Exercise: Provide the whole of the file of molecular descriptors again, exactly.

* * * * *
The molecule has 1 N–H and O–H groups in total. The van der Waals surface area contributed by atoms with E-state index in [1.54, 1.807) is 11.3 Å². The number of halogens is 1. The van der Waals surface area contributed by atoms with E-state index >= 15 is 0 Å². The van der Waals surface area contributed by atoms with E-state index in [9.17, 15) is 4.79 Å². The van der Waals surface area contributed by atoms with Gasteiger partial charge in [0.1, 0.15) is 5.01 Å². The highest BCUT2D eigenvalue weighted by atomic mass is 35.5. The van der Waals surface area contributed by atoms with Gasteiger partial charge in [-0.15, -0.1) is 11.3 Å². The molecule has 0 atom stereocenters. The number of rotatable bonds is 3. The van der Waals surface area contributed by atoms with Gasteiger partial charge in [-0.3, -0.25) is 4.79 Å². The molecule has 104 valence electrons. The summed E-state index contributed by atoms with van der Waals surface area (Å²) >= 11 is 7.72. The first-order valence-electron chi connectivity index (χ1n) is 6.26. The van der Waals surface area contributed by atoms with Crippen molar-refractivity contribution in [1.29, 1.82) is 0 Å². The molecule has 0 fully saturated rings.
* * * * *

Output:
The molecule has 1 N–H and O–H groups in total. The van der Waals surface area contributed by atoms with E-state index in [1.54, 1.807) is 11.3 Å². The number of halogens is 1. The van der Waals surface area contributed by atoms with E-state index >= 15 is 0 Å². The van der Waals surface area contributed by atoms with E-state index in [9.17, 15) is 4.79 Å². The van der Waals surface area contributed by atoms with Gasteiger partial charge in [0.1, 0.15) is 5.01 Å². The highest BCUT2D eigenvalue weighted by atomic mass is 35.5. The van der Waals surface area contributed by atoms with Gasteiger partial charge in [-0.15, -0.1) is 11.3 Å². The molecule has 0 atom stereocenters. The number of rotatable bonds is 3. The van der Waals surface area contributed by atoms with Gasteiger partial charge in [-0.3, -0.25) is 4.79 Å². The molecule has 104 valence electrons. The summed E-state index contributed by atoms with van der Waals surface area (Å²) >= 11 is 7.72. The first-order valence-electron chi connectivity index (χ1n) is 6.26. The van der Waals surface area contributed by atoms with Crippen molar-refractivity contribution in [1.29, 1.82) is 0 Å². The molecule has 0 fully saturated rings.